Since the great recession started in 2009, you have been “doing more with less”. It does not matter if you specialize in entertainment, political, non-profit, government, or corporate public relations, your role as the organization’s connection to the public will continue to grow in 2015. The question is: Is this good or bad news?
The answer, however, will depend on several factors such as your current skills; desire to evolve with the profession, and most importantly, where you work. Here is an overview of what is in store for you as a PR specialist in 2015.
Like most PR specialists, you have closely followed the annual predictions and trends for your ever-changing profession. The good news is that there are no signs of slowing down for your multifaceted, multi-tasked and multi-dimensional career in 2015. According to the Bureau of Labor Statistics, the demand for PR specialists will increase by 12 percent between 2012 and 2022 with over 27,000 jobs eventually being added to the labor force. However, most industry insiders say that the traditional PR function will continue to change in 2015.
“With the onset of social infrastructure such as Facebook, LinkedIn, Twitter and Pinterest, combined with the versatility of Web tools, the jobs of public relations specialists are growing at a fast clip,” Gerard Corbett, one of the chairs of the Public Relations Society of America, told U.S. News & World Report.
But according to the Vocus’ guide, “The State of Public Relations in 2014,” only half of traditional PR specialists had even tried to incorporate any new digital strategies into their promotional mix, including content marketing (53 percent), search engine marketing (49 percent); or had developed a mobile engagement strategy (34 percent) last year. In 2015, the way that you represent your organization and engage with the public will be transformed by the latest technologies in content and digital marketing. The bad news is that your success in 2015 and beyond will depend on your ability to evolve with the profession.
The Jack of all Trades
There is no doubt that the role of PR is changing rapidly, and the lines between it and digital marketing will continue to blur in 2015. Many of today’s successful PR specialists have been able to leverage their traditional PR experience into new content and digital marketing skills. The result: splashy new titles such as social media specialist, digital communications strategist or social community manager.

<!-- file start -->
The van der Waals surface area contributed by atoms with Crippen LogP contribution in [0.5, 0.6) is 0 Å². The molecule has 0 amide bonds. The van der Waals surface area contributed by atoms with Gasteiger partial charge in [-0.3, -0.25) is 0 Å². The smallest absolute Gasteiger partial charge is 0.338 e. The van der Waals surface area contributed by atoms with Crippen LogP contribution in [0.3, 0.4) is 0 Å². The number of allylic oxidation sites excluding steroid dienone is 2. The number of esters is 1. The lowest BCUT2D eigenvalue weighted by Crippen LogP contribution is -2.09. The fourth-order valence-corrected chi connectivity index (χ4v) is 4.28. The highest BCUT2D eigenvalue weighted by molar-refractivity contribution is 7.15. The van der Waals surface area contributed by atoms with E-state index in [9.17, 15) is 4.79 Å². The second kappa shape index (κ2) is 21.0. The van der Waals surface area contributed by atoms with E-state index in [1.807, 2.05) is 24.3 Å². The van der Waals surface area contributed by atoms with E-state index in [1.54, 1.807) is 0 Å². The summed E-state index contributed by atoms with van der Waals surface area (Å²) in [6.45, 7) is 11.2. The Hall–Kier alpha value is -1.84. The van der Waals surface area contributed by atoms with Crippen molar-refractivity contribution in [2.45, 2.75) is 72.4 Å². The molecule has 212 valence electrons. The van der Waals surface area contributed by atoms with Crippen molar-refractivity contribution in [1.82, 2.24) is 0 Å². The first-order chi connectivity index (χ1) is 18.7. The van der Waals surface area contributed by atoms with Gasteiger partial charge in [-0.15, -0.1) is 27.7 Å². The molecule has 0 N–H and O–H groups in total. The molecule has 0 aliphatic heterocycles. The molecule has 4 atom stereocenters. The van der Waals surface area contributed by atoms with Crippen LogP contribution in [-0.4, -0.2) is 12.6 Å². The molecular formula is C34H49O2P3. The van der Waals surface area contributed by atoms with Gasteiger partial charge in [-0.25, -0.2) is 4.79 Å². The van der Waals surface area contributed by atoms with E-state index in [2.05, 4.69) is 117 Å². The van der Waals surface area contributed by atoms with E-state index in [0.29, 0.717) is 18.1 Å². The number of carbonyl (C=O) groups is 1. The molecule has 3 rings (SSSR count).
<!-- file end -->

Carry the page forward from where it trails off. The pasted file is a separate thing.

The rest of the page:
But the one thing that will remain the same for most PR specialists are the challenges associated with the lack of company resources and budgets available to more effectively and efficiently do the job. Most organizations’ PR departments are usually comprised of a staff of one or two.
The good news is that by most accounts, the economy will continue to improve in 2015. The problem is that most organizations have been slow to loosen the grips on its purses. And depending on the industry, the PR budget usually takes the biggest hit in the organization. This leads to a dilemma for most CMOs when it comes to wage increases and new hiring.
“They believe they lack the time and resources to meet the demands of both content marketing and PR,” Jean Spencer, a content marketing manager and writer at Kapost, told the Content Marketing Institute. “After all, there are only so many hours in a week, and so many dollars for staffing.”
According to “The Future of Digital Marketing,” a study conducted by Mono, 80 percent of organizations will increase digital marketing budgets over the next year. Mono also found that companies will need more professionals with digital/social (54 percent), content creation (44 percent), big data/analytics (33 percent) and mobile strategy (30 percent) skills. That’s great news if you work for a large organization. But it you work for a smaller one, the bad news is that you will continue to wear both the PR and digital media hats in 2015. To make matters worse, it is highly unlikely that you will see a salary increase for all of the extra responsibilities.
The New Communicator
As an industry, PR will continue to flourish in 2015 with the emergence of new technologies. However, with all the buzz about the metamorphose of PR; many professionals have been slow to adapt to the new ways of establishing and maintaining a conversation with the public.
“While modern marketing has certainly changed best practices, one thing has remained constant: There’s always an opportunity to tell a better brand story to a larger audience,” said Spencer. “As a result, PR can play a powerful role in content marketing in 2015.”
Today’s PR specialists have learned how to fully integrate content and digital marketing with traditional PR tactics. Although you may continue to face budget and resource challenges in 2015, in the end, your success will still depend on how and where you tell your organization’s story.